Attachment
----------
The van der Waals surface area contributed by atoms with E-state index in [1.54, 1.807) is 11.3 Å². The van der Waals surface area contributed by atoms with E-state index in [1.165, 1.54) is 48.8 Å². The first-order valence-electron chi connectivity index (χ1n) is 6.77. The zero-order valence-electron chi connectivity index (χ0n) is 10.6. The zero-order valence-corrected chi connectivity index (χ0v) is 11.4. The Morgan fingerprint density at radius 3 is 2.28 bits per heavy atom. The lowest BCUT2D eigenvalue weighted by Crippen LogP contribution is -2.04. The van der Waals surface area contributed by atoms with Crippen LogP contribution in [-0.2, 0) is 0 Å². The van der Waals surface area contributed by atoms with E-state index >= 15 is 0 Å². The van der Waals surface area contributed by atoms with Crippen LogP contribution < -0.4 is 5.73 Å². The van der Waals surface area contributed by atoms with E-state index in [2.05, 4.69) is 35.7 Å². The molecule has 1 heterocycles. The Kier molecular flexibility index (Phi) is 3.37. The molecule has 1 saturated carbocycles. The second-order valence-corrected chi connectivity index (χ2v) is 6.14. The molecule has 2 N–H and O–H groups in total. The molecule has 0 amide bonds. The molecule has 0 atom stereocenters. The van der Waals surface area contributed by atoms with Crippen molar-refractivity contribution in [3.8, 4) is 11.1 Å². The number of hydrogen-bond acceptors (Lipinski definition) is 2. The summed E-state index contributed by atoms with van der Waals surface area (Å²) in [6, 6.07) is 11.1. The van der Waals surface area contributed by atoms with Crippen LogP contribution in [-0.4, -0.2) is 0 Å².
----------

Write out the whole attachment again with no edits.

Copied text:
The van der Waals surface area contributed by atoms with E-state index in [1.54, 1.807) is 11.3 Å². The van der Waals surface area contributed by atoms with E-state index in [1.165, 1.54) is 48.8 Å². The first-order valence-electron chi connectivity index (χ1n) is 6.77. The zero-order valence-electron chi connectivity index (χ0n) is 10.6. The zero-order valence-corrected chi connectivity index (χ0v) is 11.4. The Morgan fingerprint density at radius 3 is 2.28 bits per heavy atom. The lowest BCUT2D eigenvalue weighted by Crippen LogP contribution is -2.04. The van der Waals surface area contributed by atoms with Crippen LogP contribution in [-0.2, 0) is 0 Å². The van der Waals surface area contributed by atoms with E-state index >= 15 is 0 Å². The van der Waals surface area contributed by atoms with Crippen LogP contribution < -0.4 is 5.73 Å². The van der Waals surface area contributed by atoms with E-state index in [2.05, 4.69) is 35.7 Å². The molecule has 1 heterocycles. The Kier molecular flexibility index (Phi) is 3.37. The molecule has 1 saturated carbocycles. The second-order valence-corrected chi connectivity index (χ2v) is 6.14. The molecule has 2 N–H and O–H groups in total. The molecule has 0 amide bonds. The molecule has 0 atom stereocenters. The van der Waals surface area contributed by atoms with Crippen molar-refractivity contribution in [3.8, 4) is 11.1 Å². The number of hydrogen-bond acceptors (Lipinski definition) is 2. The summed E-state index contributed by atoms with van der Waals surface area (Å²) in [6, 6.07) is 11.1. The van der Waals surface area contributed by atoms with Crippen LogP contribution in [-0.4, -0.2) is 0 Å².